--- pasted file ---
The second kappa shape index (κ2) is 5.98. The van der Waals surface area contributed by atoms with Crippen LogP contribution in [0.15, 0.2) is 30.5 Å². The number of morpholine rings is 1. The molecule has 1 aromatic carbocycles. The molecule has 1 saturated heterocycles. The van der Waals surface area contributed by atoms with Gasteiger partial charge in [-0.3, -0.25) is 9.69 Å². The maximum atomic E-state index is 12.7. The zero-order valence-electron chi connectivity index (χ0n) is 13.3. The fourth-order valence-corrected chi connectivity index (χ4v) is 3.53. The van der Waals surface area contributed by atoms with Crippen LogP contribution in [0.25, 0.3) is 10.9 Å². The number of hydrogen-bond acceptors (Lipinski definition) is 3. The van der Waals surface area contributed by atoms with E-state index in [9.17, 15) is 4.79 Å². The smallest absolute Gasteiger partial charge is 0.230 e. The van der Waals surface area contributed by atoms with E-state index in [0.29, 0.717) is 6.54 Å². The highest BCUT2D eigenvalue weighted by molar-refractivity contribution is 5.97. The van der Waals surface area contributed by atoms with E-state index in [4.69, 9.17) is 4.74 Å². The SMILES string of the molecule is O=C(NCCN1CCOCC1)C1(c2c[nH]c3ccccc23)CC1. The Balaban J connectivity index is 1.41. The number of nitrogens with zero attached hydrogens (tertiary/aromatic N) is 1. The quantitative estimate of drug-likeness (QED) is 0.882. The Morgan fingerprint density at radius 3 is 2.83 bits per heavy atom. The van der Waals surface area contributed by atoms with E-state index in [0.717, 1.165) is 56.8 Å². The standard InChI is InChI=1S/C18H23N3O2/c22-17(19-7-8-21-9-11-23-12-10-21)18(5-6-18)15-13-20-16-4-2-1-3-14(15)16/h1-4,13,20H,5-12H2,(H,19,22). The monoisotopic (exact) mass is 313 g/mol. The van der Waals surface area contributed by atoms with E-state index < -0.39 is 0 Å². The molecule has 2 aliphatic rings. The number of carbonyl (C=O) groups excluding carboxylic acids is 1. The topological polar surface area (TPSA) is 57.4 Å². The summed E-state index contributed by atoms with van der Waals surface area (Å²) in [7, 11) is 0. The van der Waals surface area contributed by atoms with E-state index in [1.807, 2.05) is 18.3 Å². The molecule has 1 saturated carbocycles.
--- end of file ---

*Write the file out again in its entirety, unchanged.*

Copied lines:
The second kappa shape index (κ2) is 5.98. The van der Waals surface area contributed by atoms with Crippen LogP contribution in [0.15, 0.2) is 30.5 Å². The number of morpholine rings is 1. The molecule has 1 aromatic carbocycles. The molecule has 1 saturated heterocycles. The van der Waals surface area contributed by atoms with Gasteiger partial charge in [-0.3, -0.25) is 9.69 Å². The maximum atomic E-state index is 12.7. The zero-order valence-electron chi connectivity index (χ0n) is 13.3. The fourth-order valence-corrected chi connectivity index (χ4v) is 3.53. The van der Waals surface area contributed by atoms with Crippen LogP contribution in [0.25, 0.3) is 10.9 Å². The number of hydrogen-bond acceptors (Lipinski definition) is 3. The van der Waals surface area contributed by atoms with E-state index in [9.17, 15) is 4.79 Å². The smallest absolute Gasteiger partial charge is 0.230 e. The van der Waals surface area contributed by atoms with E-state index in [0.29, 0.717) is 6.54 Å². The highest BCUT2D eigenvalue weighted by molar-refractivity contribution is 5.97. The van der Waals surface area contributed by atoms with E-state index in [4.69, 9.17) is 4.74 Å². The SMILES string of the molecule is O=C(NCCN1CCOCC1)C1(c2c[nH]c3ccccc23)CC1. The Balaban J connectivity index is 1.41. The number of nitrogens with zero attached hydrogens (tertiary/aromatic N) is 1. The quantitative estimate of drug-likeness (QED) is 0.882. The Morgan fingerprint density at radius 3 is 2.83 bits per heavy atom. The van der Waals surface area contributed by atoms with E-state index in [0.717, 1.165) is 56.8 Å². The standard InChI is InChI=1S/C18H23N3O2/c22-17(19-7-8-21-9-11-23-12-10-21)18(5-6-18)15-13-20-16-4-2-1-3-14(15)16/h1-4,13,20H,5-12H2,(H,19,22). The monoisotopic (exact) mass is 313 g/mol. The van der Waals surface area contributed by atoms with E-state index < -0.39 is 0 Å². The molecule has 2 aliphatic rings. The number of carbonyl (C=O) groups excluding carboxylic acids is 1. The topological polar surface area (TPSA) is 57.4 Å². The summed E-state index contributed by atoms with van der Waals surface area (Å²) in [7, 11) is 0. The van der Waals surface area contributed by atoms with E-state index in [1.807, 2.05) is 18.3 Å². The molecule has 1 saturated carbocycles.